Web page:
After more than four years of implementing projects to support ethnic minority women in the mountainous provinces of Lao Cai and Son La, what do you see as the biggest barrier in reaching and empowering them?
|Phil Harman, the leader of the GREAT programme on empowering women through economic and tourism development|
Half of the ethnic minority people, especially the H’mong people participating in the project, cannot speak Vietnamese, which makes it difficult for us to implement the project, especially in approaching and working with them.
In addition, we sometimes have to deal with issues related to social norms holding back the development of women in the community such as the fact that many ethnic minority families do not want their children to participate in the tourism industry because of the negative perceptions associated with it.
How have these challenges been addressed?
We have implemented three steps: approach, benefit, and empowerment. Approaching them is probably the easiest step because we only need to involve women in project activities.
The second step is to create benefits, how to help women access resources to participate in production, increase their income, and create jobs for them.
The empowerment step is the most difficult because we have to address issues such as how to increase women’s participation in decision-making or balance workloads between wife and husband in the family, proceeding to improve women’s leadership in activities.
Through the current projects, how do you evaluate the confident and active behaviors of ethnic women?
Ethnic minority women are poor not because they are from ethnic minorities but because they have not had the opportunity to access knowledge to improve their income, develop production and do not have access to input resources such as raw materials and techniques.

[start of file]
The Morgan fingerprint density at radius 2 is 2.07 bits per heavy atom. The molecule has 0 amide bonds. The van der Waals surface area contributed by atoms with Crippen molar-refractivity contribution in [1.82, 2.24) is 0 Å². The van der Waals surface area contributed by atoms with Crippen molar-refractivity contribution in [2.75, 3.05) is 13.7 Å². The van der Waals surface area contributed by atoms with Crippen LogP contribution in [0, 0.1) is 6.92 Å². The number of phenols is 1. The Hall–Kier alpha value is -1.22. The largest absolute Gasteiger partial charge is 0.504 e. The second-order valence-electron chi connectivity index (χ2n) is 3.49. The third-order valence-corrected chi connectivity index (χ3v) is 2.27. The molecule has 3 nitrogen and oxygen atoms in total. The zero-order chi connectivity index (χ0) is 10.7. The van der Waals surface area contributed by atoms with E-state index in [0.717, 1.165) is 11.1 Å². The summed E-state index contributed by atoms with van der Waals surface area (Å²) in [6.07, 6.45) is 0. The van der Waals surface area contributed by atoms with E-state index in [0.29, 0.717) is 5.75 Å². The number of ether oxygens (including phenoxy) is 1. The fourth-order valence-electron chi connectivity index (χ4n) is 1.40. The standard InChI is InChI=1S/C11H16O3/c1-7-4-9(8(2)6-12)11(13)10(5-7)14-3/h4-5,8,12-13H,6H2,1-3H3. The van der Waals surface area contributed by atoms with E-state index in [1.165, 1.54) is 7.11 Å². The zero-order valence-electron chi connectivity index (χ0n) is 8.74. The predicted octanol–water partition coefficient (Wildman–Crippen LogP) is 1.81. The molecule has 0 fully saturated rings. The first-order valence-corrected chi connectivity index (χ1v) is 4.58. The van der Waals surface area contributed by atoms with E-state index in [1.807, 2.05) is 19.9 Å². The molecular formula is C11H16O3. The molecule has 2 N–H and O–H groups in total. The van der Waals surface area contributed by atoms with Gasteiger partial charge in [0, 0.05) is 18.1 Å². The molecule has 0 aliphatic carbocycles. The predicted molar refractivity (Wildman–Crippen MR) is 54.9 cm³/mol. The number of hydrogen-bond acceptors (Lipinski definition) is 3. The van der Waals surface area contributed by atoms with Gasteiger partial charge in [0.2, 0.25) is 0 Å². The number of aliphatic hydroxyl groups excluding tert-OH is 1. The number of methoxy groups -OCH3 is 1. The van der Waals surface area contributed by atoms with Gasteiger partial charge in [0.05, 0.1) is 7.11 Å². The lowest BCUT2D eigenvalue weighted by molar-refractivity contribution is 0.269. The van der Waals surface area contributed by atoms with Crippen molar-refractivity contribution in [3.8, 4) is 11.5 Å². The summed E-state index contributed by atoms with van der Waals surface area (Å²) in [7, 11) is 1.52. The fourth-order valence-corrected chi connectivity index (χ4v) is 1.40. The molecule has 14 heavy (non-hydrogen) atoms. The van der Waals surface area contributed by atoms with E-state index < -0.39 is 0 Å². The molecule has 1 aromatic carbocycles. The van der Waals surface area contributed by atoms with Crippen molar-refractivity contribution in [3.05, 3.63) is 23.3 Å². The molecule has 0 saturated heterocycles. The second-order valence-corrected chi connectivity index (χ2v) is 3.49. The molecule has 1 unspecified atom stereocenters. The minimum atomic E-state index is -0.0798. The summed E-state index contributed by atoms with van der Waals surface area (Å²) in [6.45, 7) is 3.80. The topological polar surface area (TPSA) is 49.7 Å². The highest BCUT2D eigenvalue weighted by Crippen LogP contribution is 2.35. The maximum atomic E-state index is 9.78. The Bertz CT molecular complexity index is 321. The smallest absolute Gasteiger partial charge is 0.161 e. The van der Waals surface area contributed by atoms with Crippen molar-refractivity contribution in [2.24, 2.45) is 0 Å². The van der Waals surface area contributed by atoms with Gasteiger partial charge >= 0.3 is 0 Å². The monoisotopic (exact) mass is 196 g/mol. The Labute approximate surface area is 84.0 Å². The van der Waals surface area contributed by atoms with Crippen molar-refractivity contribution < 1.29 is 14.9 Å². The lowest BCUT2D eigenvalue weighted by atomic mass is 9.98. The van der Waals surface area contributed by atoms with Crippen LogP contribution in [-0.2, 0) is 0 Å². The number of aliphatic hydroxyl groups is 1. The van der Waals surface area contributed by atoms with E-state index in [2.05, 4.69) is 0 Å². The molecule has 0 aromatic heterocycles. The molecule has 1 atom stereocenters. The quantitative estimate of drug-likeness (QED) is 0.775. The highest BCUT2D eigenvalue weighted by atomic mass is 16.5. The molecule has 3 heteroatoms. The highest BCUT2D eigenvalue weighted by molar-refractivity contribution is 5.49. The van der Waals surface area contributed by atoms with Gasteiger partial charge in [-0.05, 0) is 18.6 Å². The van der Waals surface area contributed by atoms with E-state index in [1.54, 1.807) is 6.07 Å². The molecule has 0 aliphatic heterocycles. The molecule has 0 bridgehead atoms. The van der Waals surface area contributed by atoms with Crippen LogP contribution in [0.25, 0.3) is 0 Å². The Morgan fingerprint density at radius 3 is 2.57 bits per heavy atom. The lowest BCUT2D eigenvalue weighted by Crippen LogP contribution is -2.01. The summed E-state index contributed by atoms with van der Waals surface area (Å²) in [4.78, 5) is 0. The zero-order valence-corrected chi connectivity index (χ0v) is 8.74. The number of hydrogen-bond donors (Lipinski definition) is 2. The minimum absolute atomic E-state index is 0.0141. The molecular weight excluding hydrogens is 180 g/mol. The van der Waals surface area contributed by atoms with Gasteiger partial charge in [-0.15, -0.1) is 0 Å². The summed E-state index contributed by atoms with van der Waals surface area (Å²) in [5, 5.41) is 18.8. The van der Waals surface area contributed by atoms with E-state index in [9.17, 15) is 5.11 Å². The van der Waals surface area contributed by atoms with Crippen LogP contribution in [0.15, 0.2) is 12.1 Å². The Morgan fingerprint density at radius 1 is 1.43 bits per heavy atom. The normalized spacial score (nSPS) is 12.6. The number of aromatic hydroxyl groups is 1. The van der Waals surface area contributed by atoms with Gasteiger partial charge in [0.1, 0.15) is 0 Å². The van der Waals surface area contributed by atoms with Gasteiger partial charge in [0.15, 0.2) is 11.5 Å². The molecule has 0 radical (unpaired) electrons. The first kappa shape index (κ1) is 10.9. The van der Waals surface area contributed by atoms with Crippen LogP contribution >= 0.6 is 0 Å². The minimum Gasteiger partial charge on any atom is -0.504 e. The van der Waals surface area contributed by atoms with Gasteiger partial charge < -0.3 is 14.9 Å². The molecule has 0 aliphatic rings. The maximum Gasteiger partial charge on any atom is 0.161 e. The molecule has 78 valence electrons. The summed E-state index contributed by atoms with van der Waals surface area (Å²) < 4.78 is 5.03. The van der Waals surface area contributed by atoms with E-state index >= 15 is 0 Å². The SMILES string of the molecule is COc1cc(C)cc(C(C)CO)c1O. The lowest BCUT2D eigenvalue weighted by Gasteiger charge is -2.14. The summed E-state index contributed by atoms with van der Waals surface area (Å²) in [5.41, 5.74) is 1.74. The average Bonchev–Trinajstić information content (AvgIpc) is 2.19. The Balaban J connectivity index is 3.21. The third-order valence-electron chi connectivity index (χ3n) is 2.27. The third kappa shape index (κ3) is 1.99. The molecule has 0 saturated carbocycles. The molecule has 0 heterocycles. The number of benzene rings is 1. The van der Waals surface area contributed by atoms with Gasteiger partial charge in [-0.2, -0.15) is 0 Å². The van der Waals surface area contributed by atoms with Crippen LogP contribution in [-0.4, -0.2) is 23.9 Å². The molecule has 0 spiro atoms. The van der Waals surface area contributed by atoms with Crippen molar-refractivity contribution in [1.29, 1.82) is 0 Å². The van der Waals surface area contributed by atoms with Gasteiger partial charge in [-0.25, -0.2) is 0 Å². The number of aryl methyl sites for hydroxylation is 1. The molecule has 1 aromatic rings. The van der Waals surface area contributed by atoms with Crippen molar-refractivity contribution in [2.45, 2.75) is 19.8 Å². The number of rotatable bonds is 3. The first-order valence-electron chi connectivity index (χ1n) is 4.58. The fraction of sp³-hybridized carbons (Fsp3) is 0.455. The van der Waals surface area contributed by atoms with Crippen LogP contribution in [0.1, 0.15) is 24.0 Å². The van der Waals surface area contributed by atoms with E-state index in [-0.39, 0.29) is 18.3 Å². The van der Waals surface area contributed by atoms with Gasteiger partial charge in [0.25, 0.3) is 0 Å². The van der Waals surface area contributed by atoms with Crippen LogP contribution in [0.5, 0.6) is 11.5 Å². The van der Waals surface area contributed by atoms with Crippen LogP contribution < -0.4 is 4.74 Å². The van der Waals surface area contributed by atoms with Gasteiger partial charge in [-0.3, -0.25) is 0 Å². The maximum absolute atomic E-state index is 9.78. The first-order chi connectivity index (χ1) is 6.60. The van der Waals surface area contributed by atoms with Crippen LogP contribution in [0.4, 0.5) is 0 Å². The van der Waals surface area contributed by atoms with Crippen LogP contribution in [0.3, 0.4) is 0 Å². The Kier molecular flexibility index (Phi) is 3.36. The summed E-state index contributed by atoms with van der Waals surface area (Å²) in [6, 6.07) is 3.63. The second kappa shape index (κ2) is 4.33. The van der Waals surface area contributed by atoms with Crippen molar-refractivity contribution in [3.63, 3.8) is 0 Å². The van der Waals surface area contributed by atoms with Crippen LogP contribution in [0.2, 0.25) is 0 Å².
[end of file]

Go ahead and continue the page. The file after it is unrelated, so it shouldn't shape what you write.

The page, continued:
We are developing a market map to engage women in the value chain in the production process, focusing on changing existing services for women such as increasing training activities to improve their skills, and at the same time providing support to help them access credit in a better way.
In addition, we work with private firms to address the underlying causes of poverty rather than just the superficial symptoms.
In addition to the tourism sector, project activities also focus on agricultural occupations, including traditional industries that attract more women to participate such as tea cultivation, rice and medicinal plant cultivation, and bamboo shoots. There are also new industries where women have a large participation, such as the planting of ramie.
We are already seeing the sector starting to grow but to take it to the next level, we need increased investment in the sector, mainly to improve processes to grow ramie seedlings but also other support including logistics and training services.
At the same time, we also focus on solving issues such as policies, increasing access to finance, applying digital technology in the ethnic minority community, and improving the startup mindset.
The programme isn’t only designed to enhance people’s capacity, it also trains and integrates gender topics into activities. The gender topics in the project have an impact on changing people’s mindsets in their daily life. For example, people, especially women, were very shy in the meetings or when they contributed ideas about their household’s economic development.
Now, they have become more confident and are more willing to share their ideas or suggestions at the meetings.
The Australian government-funded Gender Responsive Equitable Agriculture and Tourism (GREAT) project supports women to profitably engage in agriculture and tourism in Lao Cai and Son La. Since 2017, more than 8,000 ethnic minority women have enjoyed increased incomes and 834 new jobs have been created for women in the two provinces.